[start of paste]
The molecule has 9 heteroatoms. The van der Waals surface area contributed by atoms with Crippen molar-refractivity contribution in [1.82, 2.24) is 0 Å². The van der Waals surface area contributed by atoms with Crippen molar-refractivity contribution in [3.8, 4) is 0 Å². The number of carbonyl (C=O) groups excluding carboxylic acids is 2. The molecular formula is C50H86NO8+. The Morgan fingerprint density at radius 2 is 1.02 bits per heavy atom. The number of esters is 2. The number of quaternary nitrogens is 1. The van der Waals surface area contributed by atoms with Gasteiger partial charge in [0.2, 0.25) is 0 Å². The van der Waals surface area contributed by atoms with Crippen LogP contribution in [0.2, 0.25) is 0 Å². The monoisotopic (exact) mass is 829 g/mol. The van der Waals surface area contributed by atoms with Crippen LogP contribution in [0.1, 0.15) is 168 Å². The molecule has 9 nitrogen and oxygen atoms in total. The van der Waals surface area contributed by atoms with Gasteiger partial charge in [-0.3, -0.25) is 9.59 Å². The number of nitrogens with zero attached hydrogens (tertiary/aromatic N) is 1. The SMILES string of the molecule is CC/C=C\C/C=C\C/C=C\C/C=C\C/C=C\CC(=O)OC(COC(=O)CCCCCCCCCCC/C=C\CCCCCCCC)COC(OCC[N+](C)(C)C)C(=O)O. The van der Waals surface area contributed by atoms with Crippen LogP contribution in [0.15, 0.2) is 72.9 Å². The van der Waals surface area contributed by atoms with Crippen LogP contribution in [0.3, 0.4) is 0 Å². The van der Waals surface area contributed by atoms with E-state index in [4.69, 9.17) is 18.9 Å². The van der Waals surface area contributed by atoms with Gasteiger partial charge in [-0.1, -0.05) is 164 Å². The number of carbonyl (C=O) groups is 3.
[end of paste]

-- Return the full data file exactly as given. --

The molecule has 9 heteroatoms. The van der Waals surface area contributed by atoms with Crippen molar-refractivity contribution in [1.82, 2.24) is 0 Å². The van der Waals surface area contributed by atoms with Crippen molar-refractivity contribution in [3.8, 4) is 0 Å². The number of carbonyl (C=O) groups excluding carboxylic acids is 2. The molecular formula is C50H86NO8+. The Morgan fingerprint density at radius 2 is 1.02 bits per heavy atom. The number of esters is 2. The number of quaternary nitrogens is 1. The van der Waals surface area contributed by atoms with Gasteiger partial charge in [0.2, 0.25) is 0 Å². The van der Waals surface area contributed by atoms with Crippen LogP contribution in [0.2, 0.25) is 0 Å². The monoisotopic (exact) mass is 829 g/mol. The van der Waals surface area contributed by atoms with Crippen LogP contribution in [0.1, 0.15) is 168 Å². The molecule has 9 nitrogen and oxygen atoms in total. The van der Waals surface area contributed by atoms with Gasteiger partial charge in [-0.3, -0.25) is 9.59 Å². The number of nitrogens with zero attached hydrogens (tertiary/aromatic N) is 1. The SMILES string of the molecule is CC/C=C\C/C=C\C/C=C\C/C=C\C/C=C\CC(=O)OC(COC(=O)CCCCCCCCCCC/C=C\CCCCCCCC)COC(OCC[N+](C)(C)C)C(=O)O. The van der Waals surface area contributed by atoms with Crippen LogP contribution in [0.15, 0.2) is 72.9 Å². The van der Waals surface area contributed by atoms with Crippen LogP contribution in [0.3, 0.4) is 0 Å². The van der Waals surface area contributed by atoms with E-state index in [4.69, 9.17) is 18.9 Å². The van der Waals surface area contributed by atoms with Gasteiger partial charge in [-0.1, -0.05) is 164 Å². The number of carbonyl (C=O) groups is 3.